Appleton's Cyclopedia of American Biography, edited by James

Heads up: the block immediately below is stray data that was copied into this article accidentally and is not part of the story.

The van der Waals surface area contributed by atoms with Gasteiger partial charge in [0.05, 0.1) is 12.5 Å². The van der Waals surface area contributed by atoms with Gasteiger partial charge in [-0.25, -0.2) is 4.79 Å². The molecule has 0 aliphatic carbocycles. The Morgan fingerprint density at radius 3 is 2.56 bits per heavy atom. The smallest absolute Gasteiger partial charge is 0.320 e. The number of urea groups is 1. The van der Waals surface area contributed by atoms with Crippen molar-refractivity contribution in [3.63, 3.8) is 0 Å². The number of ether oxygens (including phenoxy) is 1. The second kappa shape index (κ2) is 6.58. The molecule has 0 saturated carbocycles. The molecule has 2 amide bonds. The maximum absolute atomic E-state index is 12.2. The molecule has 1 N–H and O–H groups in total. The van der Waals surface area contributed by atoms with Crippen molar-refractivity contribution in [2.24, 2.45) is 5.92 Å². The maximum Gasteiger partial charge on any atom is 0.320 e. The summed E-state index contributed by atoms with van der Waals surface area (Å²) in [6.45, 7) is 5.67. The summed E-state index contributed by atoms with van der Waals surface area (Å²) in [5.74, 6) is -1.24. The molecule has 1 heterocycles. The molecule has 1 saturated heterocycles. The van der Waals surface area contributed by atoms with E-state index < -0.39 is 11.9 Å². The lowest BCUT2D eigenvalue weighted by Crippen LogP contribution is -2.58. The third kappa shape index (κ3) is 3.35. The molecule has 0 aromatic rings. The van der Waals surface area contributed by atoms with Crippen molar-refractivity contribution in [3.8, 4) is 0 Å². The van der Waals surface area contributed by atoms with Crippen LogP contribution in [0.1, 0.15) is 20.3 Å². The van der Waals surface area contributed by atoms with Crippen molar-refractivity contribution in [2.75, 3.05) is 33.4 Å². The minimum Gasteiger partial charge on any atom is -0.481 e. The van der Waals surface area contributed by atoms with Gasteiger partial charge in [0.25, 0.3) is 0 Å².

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JOHNSON, James, soldier, born in Orange county, Virginia, 1 January, 1774; died in Great Crossings, Scott County, Kentucky, 14 August, 1826. He was the son of Robert Johnson, who emigrated to Kentucky during the Revolutionary war, and was prominent in the conflicts between the white men and the natives that grew out of the settlement of the state. James was early inured to the dangers and hardships of a frontier life, and his training enabled him to take an active part in the war of 1812, in which he served as lieutenant-colonel of his brother's regiment. In the battle of the Thames he did much toward deciding the fortunes of the day, having command of the right wing of the United States forces. After the war he was a contractor for supplying the troops on the Mississippi and Missouri rivers in 1819-'20. He was subsequently elected to congress as a Democrat, serving from 5 December, 1825, until his death.--His brother, Richard Mentor, vice president of the United States, born in Bryant's Station, Kentucky, 17 October, 1781; died in Frankfort, Kentucky, 19 November, 1850, was educated at Transylvania university, studied law, was admitted to the bar, and practised at Great Crossings, Kentucky He was elected to the state legislature in 1804, and in 1807 was sent to congress as a Republican. Being several times re-elected, he served, with the exception of a few months, from 26 October, 1807, till 3 March, 1819. In June, 1812, he voted in favor of a declaration of war with Great Britain, and immediately after the adjournment of congress hastened home, where he raised a battalion of three companies, and after its consolidation with another he was placed in command of the regiment thus formed. After ten months of active service he returned to Washington. restarting his seat in congress, and materially aiding the president in preparing the plan of campaign for the following summer. Being authorized by the secretary of war to raise a regiment of one thousand mounted volunteers, he went to Kentucky at the end of the session in March, and soon raised the required number of men. Making his brother James lieutenant-colonel, he repaired to the Ohio frontier. He took part in the engagement at Chatham; Ontario, 4 October, 1813, and in the battle of the Thames on the day following. (See HARRISON, WILLIAM HENRY.) Colonel Johnson with half his men attacked the Indians, while his brother James, with the remainder, fell upon the British regulars. During the combat Colonel Johnson killed an Indian chief, whom he supposed to be Tecumseh (q. v.). The colonel was borne from the field almost life-less, having received several bullet wounds. Although not sufficiently recovered to be taken home until November, he was again in Washington in Feb unable to walk, and resumed his seat. On his way to the capital he was heartily cheered, and congress, by joint resolution, directed that he should be presented with a suitable testimonial for his services. At the conclusion of his term in congress in 1819, he returned home, was chosen to the legislature, and at once elected to the United States senate, in place of John J. Crittenden, resigned. Being re-elected, he served until 3 March, 1829. He was then again chosen to the 21st, 22d, 23d, and 24th congresses, being a member of the house from 7 December, 1829, till 3 March, 1837. He was a candidate for vice president of the United States on the ticket with Martin Van Buren, and, no choice haying been made by the electoral college, he was chosen by the senate. At the close of his official term he retired to his home, having given thirty years of his life contilmously to the service of his country. He was afterward sent again to the legislature, and was a member of that body at the time of his death. In 1814 he was appointed Indian commissioner. He was the author of the law abolishing imprisonment for debt in Kentucky, and while in congress made himself the especial friend of the old soldiers of the Revolution and the invalids of the war of 1812 by his efforts to secure pensions for them.--Another brother, John T., clergyman, born in Great Crossings, Scott County, Kentucky, 5 October, 1788; died in Lexington, Missouri, 17 December, 1856, chose the profession of law, and began practice. He volunteered in the war of 1812, and was an active participant in the northwestern campaign, serving as aide to General Harrison. On returning home after the war, he was five times elected to the legislature and twice to congress, serving in 1821-'5. In the "ohl and new court contest," in 1826, he was appointed and served for nine months as judge of the new court of appeals. In the midst of his successful political career he united with the Christian denomination, which was then assuming great power in Kentucky, under the teachings of Alexander Campbell and other leaders, and he gave the remaining years of his life to service as an evangelist. No man did more to build up educational and benevolent auxiliaries to his church, and to organize and foster its mission work. "His style of preaching was hortatory and pathetic, rather than logical, and was attended with success. He gave liberally of his own means to the interest of the cause which lay so near his heart, and, being possessed of a moderate estate, received no reward for his labor.--Richard Mentot's nephew, Madison Conyers, lawyer, born near Georgetown, Kentucky, 21 September, 1806; died in Lexington, Kentucky, 7 December, 1886, was the second son of William Johnson. He graduated with the first honors at Transylvania university in 1823, in 1825 was graduated in the law department of Transylvania, was admitted to the bar, and began the active practice of the law, in which he attained eminence. Mr. Johnson served for several years in the Kentucky legislature. In 1850 he was chosen one of the commissioners to adopt and draw up the Kentucky code of practice, and in 1853 and 1857 he was elected to the legislature. From 1858 till his death he was president of the Northern bank of Kentucky, and had been one of its directors since 1837. He was for many years connected with the board of trustees of Transylvania university, and in 1865, when that college was changed to the Kentucky university, he became president of its law department. He was eminent as a financier, and the 3 percent. United States bonds, by which millions of dollars were saved to the National government, were issued by See. Windom at his suggestion.